Navy chooses AAI Textron to provide mine-hunting unmanned boat for Littoral Combat Ship

WASHINGTON, 3 Oct. 2014. Unmanned surface vessel (USV) experts at AAI Corp. in Hunt Valley, Md., are building an unmanned boat designed to detect and pinpoint ocean mines that pose threats to Navy surface warships and other vessels under terms of a contract announced this week.

Navy chooses AAI Textron to provide mine-hunting unmanned boat for Littoral Combat Ship
Navy chooses AAI Textron to provide mine-hunting unmanned boat for Littoral Combat Ship
WASHINGTON, 3 Oct. 2014.Unmanned surface vessel (USV) experts at AAI Corp. in Hunt Valley, Md., are building an unmanned boat designed to detect and pinpoint ocean mines that pose threats to Navy surface warships and other vessels under terms of a contract announced this week.

Officials of the U.S. Naval Sea Systems Command in Washington announced a $33.9 million contract to AAI on Tuesday for the Unmanned Influence Sweep System (UISS), which will help the Navy's Littoral Combat Ship (LCS) to perform its mine hunting mission.

The UISS is an integrated magnetic and acoustic minesweeping system that will that is part of the LCS mine warfare module. It will provide magnetic and acoustic influence minesweeping capability when deployed from the LCS.

The UISS will target acoustic, magnetic, and magnetic and acoustic combination mine types, and provide the LCS with a rapid, wide-area coverage mine-clearance capability to neutralize magnetic and acoustic influence mines.

Related: Navy to develop unmanned surface vessels as its newest generation of minesweepers

UISS seeks to provide a high area coverage rate in a small, lightweight package with minimal impact on the host platform, Navy officials say.

The UISS surface vehicle will travel aboard the LCS and will be deployed as necessary to detect, pinpoint, and trigger explosive sea mines hidden under the surface to damage or destroy surface vessels.

The system consists of an unmanned surface vehicle that tows an acoustic and magnetic minesweep system that emits acoustic and magnetic signals that provide a false signature that triggers mines. The surface vessel while operating will be far enough away so that it will not be damaged by a detonating mine, Navy officials say.

The UISS will use the Navy's Multiple Vehicle Communications System (MVCS) aboard the LCS, which handles communications between the LCS surface ship and different mission packages, including the UISS, that involve mine countermeasures, anti-submarine warfare, and surface warfare.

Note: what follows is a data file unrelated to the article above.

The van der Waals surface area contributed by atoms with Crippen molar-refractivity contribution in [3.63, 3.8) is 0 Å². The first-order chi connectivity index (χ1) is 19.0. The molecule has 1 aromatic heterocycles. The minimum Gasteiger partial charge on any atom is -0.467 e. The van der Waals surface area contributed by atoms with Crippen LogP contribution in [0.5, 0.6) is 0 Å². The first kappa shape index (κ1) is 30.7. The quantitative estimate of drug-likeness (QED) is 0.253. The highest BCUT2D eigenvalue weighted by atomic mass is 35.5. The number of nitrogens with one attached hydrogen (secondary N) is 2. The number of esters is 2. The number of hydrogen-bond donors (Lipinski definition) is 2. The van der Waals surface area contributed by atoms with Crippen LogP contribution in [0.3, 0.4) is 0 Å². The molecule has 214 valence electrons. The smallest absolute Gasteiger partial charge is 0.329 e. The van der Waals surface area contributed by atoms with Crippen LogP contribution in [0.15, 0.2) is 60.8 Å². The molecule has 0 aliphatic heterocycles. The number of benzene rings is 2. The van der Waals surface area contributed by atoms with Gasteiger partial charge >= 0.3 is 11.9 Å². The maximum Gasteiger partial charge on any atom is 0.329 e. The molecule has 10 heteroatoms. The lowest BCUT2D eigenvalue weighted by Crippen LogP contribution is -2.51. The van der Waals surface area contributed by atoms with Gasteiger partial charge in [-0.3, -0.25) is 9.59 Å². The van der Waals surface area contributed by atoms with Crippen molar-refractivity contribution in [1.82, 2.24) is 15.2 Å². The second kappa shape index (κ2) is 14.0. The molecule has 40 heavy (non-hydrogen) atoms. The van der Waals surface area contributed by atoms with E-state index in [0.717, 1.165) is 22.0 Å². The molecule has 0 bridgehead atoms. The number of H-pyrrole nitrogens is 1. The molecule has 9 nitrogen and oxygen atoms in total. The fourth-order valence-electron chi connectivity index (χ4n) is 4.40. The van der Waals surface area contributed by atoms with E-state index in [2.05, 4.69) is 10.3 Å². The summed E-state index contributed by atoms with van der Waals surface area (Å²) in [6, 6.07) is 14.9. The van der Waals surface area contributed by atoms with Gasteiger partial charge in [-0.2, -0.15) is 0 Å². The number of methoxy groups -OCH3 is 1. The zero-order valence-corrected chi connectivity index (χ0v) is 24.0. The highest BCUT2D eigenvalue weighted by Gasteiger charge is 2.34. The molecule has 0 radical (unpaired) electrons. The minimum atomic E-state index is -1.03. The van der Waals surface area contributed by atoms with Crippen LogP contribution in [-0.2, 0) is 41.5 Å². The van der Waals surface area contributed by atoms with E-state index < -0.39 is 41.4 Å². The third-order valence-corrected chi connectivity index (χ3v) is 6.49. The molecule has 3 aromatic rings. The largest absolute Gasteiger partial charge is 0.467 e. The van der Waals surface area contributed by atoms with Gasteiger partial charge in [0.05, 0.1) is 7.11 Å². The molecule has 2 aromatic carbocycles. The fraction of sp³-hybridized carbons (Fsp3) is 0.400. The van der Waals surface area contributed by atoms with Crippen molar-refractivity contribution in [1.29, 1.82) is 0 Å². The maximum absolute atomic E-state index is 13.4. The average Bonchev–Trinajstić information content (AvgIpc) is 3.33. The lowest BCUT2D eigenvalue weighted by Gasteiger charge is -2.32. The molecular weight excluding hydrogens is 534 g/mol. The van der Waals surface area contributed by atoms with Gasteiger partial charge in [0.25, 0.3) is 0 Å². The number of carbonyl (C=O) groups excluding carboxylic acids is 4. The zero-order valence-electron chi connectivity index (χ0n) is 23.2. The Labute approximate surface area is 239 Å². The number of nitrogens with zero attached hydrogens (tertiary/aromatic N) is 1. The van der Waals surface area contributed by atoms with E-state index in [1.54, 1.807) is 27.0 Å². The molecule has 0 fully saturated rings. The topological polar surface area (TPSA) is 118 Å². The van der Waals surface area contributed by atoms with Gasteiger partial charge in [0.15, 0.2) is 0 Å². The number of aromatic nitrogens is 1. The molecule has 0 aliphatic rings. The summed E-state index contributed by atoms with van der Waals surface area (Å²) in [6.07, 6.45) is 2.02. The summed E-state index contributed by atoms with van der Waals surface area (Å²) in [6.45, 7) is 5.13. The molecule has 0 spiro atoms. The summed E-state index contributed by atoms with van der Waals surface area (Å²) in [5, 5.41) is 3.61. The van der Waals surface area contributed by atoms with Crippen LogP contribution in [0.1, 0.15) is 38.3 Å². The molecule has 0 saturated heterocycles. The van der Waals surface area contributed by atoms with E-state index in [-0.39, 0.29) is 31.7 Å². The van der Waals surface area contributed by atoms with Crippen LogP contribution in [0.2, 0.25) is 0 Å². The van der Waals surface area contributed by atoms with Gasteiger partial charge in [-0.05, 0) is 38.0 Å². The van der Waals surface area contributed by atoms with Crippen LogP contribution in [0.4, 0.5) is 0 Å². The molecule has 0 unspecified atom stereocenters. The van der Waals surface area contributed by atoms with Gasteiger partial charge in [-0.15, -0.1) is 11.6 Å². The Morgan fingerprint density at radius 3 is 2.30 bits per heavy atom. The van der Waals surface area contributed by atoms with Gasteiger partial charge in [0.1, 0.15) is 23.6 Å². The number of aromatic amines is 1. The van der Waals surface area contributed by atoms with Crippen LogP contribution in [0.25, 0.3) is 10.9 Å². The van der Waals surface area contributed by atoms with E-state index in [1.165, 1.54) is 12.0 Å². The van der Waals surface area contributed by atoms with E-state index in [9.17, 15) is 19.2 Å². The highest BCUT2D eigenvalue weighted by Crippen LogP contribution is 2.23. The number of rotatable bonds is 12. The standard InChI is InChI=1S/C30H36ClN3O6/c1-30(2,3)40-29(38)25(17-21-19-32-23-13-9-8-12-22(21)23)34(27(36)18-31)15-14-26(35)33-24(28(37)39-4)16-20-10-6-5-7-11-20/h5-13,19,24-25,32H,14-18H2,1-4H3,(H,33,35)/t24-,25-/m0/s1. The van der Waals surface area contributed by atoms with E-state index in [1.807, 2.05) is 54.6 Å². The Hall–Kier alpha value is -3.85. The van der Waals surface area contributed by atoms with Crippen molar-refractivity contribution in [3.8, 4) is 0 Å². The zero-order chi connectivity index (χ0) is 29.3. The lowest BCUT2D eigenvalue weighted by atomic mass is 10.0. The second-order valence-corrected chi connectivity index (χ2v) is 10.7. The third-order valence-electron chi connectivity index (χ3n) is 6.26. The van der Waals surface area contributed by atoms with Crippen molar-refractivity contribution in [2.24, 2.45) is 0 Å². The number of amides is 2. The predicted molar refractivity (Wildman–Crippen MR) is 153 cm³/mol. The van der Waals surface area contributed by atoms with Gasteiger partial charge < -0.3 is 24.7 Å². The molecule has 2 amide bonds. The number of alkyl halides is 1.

Related: Navy chooses rugged embedded computers from Ballard Technology for LCS ship modules

For the MVCS the Navy is using the AB3100H embedded computer from Ballard Technology Inc. in Everett, Wash. The AB3100H rugged computer is part of the company's AB3000 line of small, lightweight embedded computers with the Intel E680T processor, MIL-STD-1553 and ARINC 429/708/717 interfaces, Ethernet, USB, video, audio, and PMC expansion.

The AB3000 series from Ballard comes with factory-installed PCI mezzanine card (PMC) modules that enable designers to add an Ethernet switch, synchronous and asynchronous serial interfaces, and isolated double-throw relays.

AAI also designs the Common Unmanned Surface Vessel (CUSV) with unmanned maritime command and control station. The CUSV uses a modular architecture that accommodates platform reconfiguration and interchangeable payloads.

This common vessel is capable of executing mine warfare; anti-submarine warfare; communications relay; intelligence, surveillance and reconnaissance; anti-surface warfare; and UAS/UUV launch and recovery missions.

Related: Raytheon, Applied Physical Sciences to develop mine-hunting unmanned boat

The UISS contract awarded to AAI this week has production options for as many as two production units per year for as many as six production units. AAI is part of Textron Systems Corp., and is in the process of rebranding from AAI To Textron Systems.

On this contract AAI will do the work in Hunt Valley, Md.; Slidell, La.; Hauppauge, N.Y.; Columbia, Md.; and Lemont Furnace, Pa., and should be finished by March 2017.

For more information contact AAI Corp. online at www.textronsystems.com, or Naval Sea Systems Command at www.navsea.navy.mil.

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